Your company's Wi-Fi can be an entry point for hackers. Protect your data, customers, and employees with these simple steps.

Wi-Fi is now an essential tool used by businesses internally, as well as an expected feature by customers frequenting a business.

With such a high adoption rate on both sides of the business ecosystem, securing Wi-Fi networks and connectivity is a top priority.

Experts have already exposed vulnerabilities in even the most secure Wi-Fi technology. These vulnerabilities have prompted groups like the Software Engineering Institute at Carnegie Mellon to issue advisories about Wi-Fi vulnerability.

Here are 10 steps you can take to secure your small business Wi-Fi and make hackers look elsewhere for softer targets:

  1. Start with a secure business Wi-Fi router. It all begins with getting the best router, with security and functionality in mind. Consumer and business routers differ, so make sure you get one capable of handling your specific business requirements. A business-class router gives you more configuration options and increased capacity as well as VLAN, multiple SSID support, integrated VPN, and more.
  2. Lock it up for safety. This sounds obvious, but you have probably seen many routers in clear view of the public. The danger of leaving your router where it can be accessed is, simply hitting the reset button will get around any security measures you have established. Lock your router up so only authorized personnel can access it.
  3. Update your firmware and software. Make sure you always install the latest update for your router’s firmware. While you are at it, you should also update the security software of any of the devices accessing your business Wi-Fi. Depending on the systems you have in place, you can automate the updates to ensure you are protected from any new vulnerabilities. Automation is usually the best option, so you don’t have to rely on anyone finding the time to do it.
  4. Use WPA2 or WPA2 enterprise. An enterprise version WPA2 gives you more control so you can define the usernames and passwords for the people using your Wi-Fi. It may mean setting up your own server, but if you don’t have the expertise or resources to do so, such services can be outsourced. This makes it affordable and leaves all the technical aspects of the service to the outsourced provider.
  5. Disable admin via wireless on your router. Even though it is convenient, leaving the “Admin Via Wireless” option enabled provides a gateway to your system. When you disable this feature, only users who are physically connected to your router through an ethernet cable will be able to access the admin features.
  6. Set up private and public access. By setting up private and public access, you separate your network into two access points. Your employees can have a business-grade access point, and a public one can be available to your customers or guests. This removes the possibility of guests getting into your system and accessing sensitive information as well as eavesdropping on your traffic.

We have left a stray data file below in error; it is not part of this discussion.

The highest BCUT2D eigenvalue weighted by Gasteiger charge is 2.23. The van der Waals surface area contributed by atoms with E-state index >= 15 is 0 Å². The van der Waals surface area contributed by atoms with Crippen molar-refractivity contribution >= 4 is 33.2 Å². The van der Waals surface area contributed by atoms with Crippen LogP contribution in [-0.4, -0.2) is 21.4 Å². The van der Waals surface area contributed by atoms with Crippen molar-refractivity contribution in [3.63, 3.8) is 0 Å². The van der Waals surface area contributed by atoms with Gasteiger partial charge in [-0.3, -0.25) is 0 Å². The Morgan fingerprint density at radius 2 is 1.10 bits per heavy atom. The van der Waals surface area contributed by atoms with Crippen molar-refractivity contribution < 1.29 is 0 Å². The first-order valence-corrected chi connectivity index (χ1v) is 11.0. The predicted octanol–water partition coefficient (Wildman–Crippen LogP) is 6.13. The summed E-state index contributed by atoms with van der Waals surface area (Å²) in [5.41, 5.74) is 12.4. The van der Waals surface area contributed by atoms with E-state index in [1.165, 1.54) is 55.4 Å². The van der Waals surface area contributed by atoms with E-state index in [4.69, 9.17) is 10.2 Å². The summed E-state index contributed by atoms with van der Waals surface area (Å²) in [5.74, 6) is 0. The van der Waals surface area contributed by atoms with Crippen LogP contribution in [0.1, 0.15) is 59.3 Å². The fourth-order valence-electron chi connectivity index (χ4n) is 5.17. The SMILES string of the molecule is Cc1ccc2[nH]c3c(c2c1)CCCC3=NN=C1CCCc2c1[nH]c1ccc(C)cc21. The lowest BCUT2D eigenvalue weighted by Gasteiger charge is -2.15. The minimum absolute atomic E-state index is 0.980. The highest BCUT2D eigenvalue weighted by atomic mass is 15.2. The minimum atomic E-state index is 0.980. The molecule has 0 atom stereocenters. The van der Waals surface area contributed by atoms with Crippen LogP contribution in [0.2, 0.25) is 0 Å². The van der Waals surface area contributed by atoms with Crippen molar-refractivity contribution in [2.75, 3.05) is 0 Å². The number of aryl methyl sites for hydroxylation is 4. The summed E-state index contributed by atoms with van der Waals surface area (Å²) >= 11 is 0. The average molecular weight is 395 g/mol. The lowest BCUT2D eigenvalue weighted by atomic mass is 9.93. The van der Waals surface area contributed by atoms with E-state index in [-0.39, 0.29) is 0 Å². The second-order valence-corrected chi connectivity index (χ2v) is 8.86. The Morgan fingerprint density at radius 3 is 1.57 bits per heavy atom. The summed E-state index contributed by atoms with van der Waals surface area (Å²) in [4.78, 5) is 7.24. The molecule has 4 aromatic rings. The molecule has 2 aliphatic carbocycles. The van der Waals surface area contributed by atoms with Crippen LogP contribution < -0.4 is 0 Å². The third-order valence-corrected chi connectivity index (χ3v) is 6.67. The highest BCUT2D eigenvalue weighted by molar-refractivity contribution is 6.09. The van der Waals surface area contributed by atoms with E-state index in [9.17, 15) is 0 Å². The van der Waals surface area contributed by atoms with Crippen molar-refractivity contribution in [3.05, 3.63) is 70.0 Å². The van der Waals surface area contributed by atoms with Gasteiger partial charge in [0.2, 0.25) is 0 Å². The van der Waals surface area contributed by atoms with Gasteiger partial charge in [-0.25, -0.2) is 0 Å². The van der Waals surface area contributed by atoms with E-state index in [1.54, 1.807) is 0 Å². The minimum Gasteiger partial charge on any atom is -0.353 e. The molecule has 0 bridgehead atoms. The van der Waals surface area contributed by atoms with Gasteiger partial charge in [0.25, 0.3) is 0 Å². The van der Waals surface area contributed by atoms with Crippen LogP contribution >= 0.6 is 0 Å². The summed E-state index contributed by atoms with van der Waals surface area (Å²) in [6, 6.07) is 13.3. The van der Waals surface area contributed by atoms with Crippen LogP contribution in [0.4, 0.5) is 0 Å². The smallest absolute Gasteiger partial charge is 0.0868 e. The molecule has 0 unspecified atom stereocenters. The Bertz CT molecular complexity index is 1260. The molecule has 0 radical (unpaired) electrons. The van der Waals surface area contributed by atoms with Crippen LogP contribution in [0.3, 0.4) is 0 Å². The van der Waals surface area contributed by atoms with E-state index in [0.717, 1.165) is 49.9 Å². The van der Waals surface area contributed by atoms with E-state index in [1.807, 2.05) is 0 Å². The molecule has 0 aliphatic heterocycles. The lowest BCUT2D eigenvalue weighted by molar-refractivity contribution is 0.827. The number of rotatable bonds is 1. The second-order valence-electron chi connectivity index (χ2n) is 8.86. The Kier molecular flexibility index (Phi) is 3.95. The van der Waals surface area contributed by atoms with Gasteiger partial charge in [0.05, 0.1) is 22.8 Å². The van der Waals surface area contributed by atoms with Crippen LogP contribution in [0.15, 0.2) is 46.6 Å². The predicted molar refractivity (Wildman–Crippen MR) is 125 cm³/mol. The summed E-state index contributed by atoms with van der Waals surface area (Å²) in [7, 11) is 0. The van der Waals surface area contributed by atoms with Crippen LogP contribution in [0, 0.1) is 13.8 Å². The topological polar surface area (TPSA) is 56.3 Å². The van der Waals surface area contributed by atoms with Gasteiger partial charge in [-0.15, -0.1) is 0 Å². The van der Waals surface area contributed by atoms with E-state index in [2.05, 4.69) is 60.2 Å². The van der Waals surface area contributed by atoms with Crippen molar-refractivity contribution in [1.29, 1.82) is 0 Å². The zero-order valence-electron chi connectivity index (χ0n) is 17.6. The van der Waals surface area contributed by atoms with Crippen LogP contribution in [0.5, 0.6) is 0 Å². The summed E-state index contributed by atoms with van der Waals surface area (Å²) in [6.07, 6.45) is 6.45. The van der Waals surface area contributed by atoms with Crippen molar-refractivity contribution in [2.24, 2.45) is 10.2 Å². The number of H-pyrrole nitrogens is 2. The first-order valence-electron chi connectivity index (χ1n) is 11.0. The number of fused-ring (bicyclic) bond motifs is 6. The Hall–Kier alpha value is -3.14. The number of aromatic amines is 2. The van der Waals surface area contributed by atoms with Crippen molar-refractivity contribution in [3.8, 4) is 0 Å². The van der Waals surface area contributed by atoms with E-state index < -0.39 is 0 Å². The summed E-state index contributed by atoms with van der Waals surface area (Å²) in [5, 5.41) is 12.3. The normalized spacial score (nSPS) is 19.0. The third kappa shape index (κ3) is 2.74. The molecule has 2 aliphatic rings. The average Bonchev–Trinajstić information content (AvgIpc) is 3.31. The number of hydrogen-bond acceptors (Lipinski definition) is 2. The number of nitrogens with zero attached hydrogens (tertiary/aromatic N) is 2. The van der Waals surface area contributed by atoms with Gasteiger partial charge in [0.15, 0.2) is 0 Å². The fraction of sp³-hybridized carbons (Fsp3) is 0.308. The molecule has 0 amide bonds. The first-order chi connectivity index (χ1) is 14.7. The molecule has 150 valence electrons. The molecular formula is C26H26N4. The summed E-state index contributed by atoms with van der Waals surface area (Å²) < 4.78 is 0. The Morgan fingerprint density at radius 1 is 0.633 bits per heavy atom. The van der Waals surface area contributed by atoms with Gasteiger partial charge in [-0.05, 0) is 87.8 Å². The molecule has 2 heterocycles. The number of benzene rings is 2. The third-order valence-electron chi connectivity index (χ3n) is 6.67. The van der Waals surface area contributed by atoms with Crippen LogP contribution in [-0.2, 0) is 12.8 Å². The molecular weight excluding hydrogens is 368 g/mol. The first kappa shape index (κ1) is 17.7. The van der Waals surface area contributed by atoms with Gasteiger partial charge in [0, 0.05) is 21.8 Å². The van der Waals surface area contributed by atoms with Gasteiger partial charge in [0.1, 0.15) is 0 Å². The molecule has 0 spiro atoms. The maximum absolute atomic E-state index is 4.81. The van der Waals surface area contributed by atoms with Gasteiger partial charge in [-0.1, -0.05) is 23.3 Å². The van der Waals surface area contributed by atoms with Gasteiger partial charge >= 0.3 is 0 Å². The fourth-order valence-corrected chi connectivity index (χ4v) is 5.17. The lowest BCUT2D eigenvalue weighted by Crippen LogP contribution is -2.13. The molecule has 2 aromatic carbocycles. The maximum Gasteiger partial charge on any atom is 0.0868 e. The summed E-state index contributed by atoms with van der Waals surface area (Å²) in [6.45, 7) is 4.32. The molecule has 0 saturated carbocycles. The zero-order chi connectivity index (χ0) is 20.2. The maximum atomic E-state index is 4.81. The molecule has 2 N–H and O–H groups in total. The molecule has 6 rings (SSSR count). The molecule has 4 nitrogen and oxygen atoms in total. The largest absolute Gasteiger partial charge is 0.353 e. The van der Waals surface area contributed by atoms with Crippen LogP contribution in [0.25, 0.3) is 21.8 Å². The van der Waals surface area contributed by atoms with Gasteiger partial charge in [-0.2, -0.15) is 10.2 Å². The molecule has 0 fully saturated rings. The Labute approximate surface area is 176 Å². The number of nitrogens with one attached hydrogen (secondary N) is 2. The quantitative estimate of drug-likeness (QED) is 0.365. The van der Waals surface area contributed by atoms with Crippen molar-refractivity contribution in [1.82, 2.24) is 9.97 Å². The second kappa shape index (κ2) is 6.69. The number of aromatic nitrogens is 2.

7. Check all Wi-Fi access points. There may be unauthorized wireless connections in your network. By regularly checking and reviewing your wireless network access log, you can detect rogue access points in or around your area. Making these checks also lets you see whether any of the devices within your company are attempting to connect to unauthorized networks. Here again, if you don’t have the time or knowledge to do this, an outsourced provider or consultant can assist.
  8. Use virtual private network (VPN) connection. Having a VPN connection gives you multiple security features. One of the more important ones is the ability to secure your Wi-Fi outside of your business. Whether it is a hotspot or another connection you don’t fully trust, you can use a VPN to mask your real internet traffic so it can’t be detected by hackers when you are out in the field.
  9. Use a discreet name for your network, and change the default password. By using a common service set identifier (SSID) name, you make it that much easier for hackers to identify and go after your network. Make it unusual. And in choosing passwords, small businesses don’t fare well. According to a survey conducted by Preempt Security, more than 35 percent of small businesses have weak passwords compared to only under five percent for their larger counterparts. So, choose a strong network password, and change it regularly.
  10. Have an actionable security policy. Implementing the above features is all well and good, but without a strong and actionable security policy in place it will be an exercise in futility. Everyone must be accountable for the way they use the company Wi-Fi in and out of the office. Sharing passwords, adding unauthorized devices, visiting questionable sites, opening email from unknown sources, and other risky behaviors will counteract all of your security efforts. Periodically (such as once a quarter) remind your team of company security policies, explain the consequences of circumventing them, and ask for their cooperation.